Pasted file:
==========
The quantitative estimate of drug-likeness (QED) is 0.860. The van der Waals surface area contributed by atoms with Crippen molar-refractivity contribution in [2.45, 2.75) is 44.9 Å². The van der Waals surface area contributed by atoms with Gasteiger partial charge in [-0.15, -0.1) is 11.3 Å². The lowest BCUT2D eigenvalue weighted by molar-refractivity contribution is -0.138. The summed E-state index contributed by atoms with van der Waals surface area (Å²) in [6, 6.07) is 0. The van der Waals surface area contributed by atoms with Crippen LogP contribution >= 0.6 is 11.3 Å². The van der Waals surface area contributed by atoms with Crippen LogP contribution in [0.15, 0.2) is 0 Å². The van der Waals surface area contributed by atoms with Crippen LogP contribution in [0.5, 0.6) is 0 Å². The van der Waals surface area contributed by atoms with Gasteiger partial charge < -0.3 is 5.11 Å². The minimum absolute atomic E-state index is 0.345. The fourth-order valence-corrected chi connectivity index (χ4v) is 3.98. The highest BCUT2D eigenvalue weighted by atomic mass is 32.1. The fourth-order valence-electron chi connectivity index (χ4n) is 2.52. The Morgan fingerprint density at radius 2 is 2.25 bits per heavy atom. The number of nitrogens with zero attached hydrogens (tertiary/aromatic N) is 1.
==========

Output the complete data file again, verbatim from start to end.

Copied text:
The quantitative estimate of drug-likeness (QED) is 0.860. The van der Waals surface area contributed by atoms with Crippen molar-refractivity contribution in [2.45, 2.75) is 44.9 Å². The van der Waals surface area contributed by atoms with Gasteiger partial charge in [-0.15, -0.1) is 11.3 Å². The lowest BCUT2D eigenvalue weighted by molar-refractivity contribution is -0.138. The summed E-state index contributed by atoms with van der Waals surface area (Å²) in [6, 6.07) is 0. The van der Waals surface area contributed by atoms with Crippen LogP contribution >= 0.6 is 11.3 Å². The van der Waals surface area contributed by atoms with Crippen LogP contribution in [0.15, 0.2) is 0 Å². The van der Waals surface area contributed by atoms with Crippen LogP contribution in [0.5, 0.6) is 0 Å². The van der Waals surface area contributed by atoms with Gasteiger partial charge < -0.3 is 5.11 Å². The minimum absolute atomic E-state index is 0.345. The fourth-order valence-corrected chi connectivity index (χ4v) is 3.98. The highest BCUT2D eigenvalue weighted by atomic mass is 32.1. The fourth-order valence-electron chi connectivity index (χ4n) is 2.52. The Morgan fingerprint density at radius 2 is 2.25 bits per heavy atom. The number of nitrogens with zero attached hydrogens (tertiary/aromatic N) is 1.